15 Cardozo L. Rev. 375 (1993 - 1994)
Models of the Opinion Function of the Attorney General: A Normative, Descriptive, and Historical Prolegomenon

handle is hein.journals/cdozo15 and id is 397 raw text is: MODELS OF THE OPINION FUNCTION OF THE
ATTORNEY GENERAL: A NORMATIVE,
DESCRIPTIVE, AND HISTORICAL
PROLEGOMENON
John 0. McGinnis*
Introduction  .................................................   375
I. The Constitution and the Attorney General as Opinion
Writer ..................................... .378
A.   The Court-Centered Model .......................       382
B.   The Independent Authority Model ................       389
C.   The Independent Authority Model and Stare
Decisis ........................................       400
D.   The Situational Lawyer Model ....................      402
E.   Theoretical Models in a Political World ..........     403
II. The First Example of the Independent Authority Model
and its Consequences ................................... 406
A. Attorney General Levi Lincoln and Independent
Interpretive Authority ............................    407
B.   Attorney General Lincoln, President Jefferson, and
the Louisiana Purchase ...........................     412
III. An Analysis of the Operations of the Current Office of
Legal Counsel   ..........................................   420
A.   The Central Dilemma of OLC ....................        421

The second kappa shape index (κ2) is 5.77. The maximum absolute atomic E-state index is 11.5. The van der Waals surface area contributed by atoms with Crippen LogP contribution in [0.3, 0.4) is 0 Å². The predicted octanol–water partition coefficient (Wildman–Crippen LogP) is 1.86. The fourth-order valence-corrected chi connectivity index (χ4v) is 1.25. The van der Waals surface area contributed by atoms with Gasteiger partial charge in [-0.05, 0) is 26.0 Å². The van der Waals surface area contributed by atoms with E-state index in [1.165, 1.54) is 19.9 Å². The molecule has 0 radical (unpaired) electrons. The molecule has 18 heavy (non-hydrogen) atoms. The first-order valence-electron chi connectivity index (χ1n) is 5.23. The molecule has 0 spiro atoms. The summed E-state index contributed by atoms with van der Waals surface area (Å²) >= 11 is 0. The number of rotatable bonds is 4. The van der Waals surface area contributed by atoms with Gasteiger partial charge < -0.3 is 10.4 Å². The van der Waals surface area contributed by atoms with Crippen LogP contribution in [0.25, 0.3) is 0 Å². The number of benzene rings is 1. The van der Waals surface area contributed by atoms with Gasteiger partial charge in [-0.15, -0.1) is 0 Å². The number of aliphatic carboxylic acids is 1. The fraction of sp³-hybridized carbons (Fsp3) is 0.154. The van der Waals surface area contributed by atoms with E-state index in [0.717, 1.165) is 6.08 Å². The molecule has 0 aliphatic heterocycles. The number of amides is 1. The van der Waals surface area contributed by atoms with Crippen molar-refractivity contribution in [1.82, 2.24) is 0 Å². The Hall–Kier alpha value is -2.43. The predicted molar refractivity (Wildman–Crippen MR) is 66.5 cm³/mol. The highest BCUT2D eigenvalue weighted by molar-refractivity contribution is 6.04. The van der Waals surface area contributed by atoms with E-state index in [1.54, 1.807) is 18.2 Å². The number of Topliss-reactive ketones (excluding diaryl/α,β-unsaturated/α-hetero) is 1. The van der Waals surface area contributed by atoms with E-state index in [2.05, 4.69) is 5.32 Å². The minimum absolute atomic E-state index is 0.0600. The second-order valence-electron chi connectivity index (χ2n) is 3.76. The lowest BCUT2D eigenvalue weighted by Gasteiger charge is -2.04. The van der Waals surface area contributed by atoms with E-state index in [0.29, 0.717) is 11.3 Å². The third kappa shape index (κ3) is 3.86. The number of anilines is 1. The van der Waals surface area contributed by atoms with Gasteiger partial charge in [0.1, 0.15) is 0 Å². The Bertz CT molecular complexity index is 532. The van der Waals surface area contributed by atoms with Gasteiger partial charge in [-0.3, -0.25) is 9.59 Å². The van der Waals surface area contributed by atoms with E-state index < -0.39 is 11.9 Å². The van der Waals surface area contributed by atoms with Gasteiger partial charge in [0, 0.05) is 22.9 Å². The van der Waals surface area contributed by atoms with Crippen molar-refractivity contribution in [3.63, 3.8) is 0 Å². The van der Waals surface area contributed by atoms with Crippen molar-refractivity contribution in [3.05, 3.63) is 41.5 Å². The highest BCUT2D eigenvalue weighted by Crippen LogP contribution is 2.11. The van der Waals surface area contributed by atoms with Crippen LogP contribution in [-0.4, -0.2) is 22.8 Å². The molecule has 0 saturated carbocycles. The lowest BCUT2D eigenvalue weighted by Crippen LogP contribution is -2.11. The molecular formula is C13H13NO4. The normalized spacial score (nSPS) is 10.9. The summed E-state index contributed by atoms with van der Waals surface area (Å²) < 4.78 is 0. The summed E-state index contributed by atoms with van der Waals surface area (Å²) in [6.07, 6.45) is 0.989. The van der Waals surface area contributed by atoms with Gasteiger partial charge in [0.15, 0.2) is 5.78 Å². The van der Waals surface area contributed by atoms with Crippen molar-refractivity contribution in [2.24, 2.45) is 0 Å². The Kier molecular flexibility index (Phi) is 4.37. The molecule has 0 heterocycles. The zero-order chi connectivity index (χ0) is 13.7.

B.   The Matching of Models to Tasks ................       425
Conclusion  ............................ .......................  435
INTRODUCTION
The judiciary is not the only branch of government that offers
authoritative constructions of the Constitution and other federal laws.
Since the beginning of the Republic, the executive branch has made
Assistant Professor, Benjamin N. Cardozo School of Law. I served as an attorney advi-
sor from 1985 to 1987 and as Deputy Assistant Attorney General from 1987 to 1991 in the
Office of Legal Counsel (OLC). I participated in drafting some of the materials cited in this
article. I discuss, however, only material that has been made publicly available.
I am grateful to Robert Delahunty, a senior civil servant at OLC, for verifying certain of
OLC's informal jurisdictional rules discussed in part III as well as for his helpful comments on
this Article. I am also grateful to David Leitch, formerly Deputy Assistant Attorney General
in OLC, for obtaining copies of letters drafted by OLC and sent to Congress. Thanks also to
Mark Edelman, Michael Herz, David Rudenstine, Jeanne Schroeder, Paul Shupack, and
Charles Yablon for their helpful comments.

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